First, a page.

See our introduction to this series for a list of the other units reviewed.
Unit 1 of Jackson Spielvogel’s high school history textbook World History: Modern Times is by far the most expansive, covering the period from the Neolithic Age to the Renaissance and a geographical area that encompasses Europe, Asia, Africa, and the Americas. By far its biggest issue is its privileging of European knowledge systems, particularly the development of writing. The very first chapter labels the period before the development of the first known writing systems in ancient Mesopotamia a time “before history” (4). Though many both in and outside academia continue to accept a chronological division between “prehistory” and “history,” numerous scholars have begun to note the inherent Eurocentrism of such dichotomies in the past several decades.
“Students deserve the most accurate portrayal of world history possible. The knowledge they receive from textbooks impacts the way they interact with their world after graduation, and without accurate knowledge those interactions will only perpetuate the power structures that shape their lives in damaging and destructive ways.”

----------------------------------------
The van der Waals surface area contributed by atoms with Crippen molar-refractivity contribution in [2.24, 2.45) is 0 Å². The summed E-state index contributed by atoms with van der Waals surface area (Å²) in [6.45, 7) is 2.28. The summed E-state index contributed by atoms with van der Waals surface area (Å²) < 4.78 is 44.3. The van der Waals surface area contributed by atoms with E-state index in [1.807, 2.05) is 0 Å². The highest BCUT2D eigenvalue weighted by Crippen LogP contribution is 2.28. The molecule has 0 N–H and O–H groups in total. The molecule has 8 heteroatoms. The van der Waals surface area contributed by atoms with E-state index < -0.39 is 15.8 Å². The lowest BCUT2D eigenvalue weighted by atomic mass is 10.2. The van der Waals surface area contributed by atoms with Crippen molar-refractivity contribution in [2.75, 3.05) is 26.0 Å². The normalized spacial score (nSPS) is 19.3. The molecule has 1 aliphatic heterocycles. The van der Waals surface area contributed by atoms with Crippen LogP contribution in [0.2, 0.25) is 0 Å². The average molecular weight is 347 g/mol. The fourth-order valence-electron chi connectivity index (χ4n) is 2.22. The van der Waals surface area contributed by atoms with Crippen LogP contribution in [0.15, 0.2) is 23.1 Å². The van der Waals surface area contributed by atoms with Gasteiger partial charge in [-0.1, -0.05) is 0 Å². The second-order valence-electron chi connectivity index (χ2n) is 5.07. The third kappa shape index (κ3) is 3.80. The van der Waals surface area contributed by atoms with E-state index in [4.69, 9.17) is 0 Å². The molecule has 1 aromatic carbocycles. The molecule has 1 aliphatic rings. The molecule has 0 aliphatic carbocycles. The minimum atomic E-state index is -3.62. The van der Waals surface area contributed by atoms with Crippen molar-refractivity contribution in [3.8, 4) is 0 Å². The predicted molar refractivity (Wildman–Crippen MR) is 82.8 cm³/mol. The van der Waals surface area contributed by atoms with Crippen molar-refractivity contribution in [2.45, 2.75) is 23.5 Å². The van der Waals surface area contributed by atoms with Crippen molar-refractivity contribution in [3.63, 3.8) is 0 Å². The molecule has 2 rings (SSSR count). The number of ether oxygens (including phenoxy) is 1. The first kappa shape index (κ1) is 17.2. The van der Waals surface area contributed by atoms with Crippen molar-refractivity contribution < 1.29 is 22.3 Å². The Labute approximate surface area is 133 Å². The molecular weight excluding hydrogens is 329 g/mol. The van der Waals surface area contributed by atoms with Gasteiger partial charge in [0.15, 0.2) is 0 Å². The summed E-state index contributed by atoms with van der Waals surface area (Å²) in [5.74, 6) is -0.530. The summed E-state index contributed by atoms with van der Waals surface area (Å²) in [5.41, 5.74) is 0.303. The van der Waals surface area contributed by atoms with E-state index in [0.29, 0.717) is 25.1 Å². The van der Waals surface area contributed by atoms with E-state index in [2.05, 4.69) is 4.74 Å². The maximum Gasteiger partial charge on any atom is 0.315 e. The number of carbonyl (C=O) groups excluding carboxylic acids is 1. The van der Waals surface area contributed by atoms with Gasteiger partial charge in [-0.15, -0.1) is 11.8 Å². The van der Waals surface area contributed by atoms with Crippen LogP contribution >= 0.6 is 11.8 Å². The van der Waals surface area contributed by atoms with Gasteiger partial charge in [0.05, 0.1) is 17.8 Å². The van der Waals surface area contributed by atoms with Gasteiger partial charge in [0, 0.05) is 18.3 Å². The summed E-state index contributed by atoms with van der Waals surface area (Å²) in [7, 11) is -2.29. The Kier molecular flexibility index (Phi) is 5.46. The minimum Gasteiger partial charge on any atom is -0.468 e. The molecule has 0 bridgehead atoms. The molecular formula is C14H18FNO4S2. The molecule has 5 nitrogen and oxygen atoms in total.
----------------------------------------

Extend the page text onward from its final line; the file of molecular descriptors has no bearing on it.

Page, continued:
European colonizers frequently justified their conquests by characterizing colonized societies as ahistorical peoples because they were both unable and unwilling to identify the systems used by those peoples to record historical events. Colonizers even more frequently furthered their conquests in practical terms by taking advantage of colonized peoples’ early inability to understand European writing systems, insisting that colonial negotiations be recorded in documents over which they had sole control (thus allowing them to change the contents of such documents at will regardless of the real content of any negotiations). Continuing to rely on the European division between “prehistory” and “history” thus serves to perpetuate the modern-day privileging of European forms of knowledge and views of the past and sustains the ongoing colonization of non-European peoples.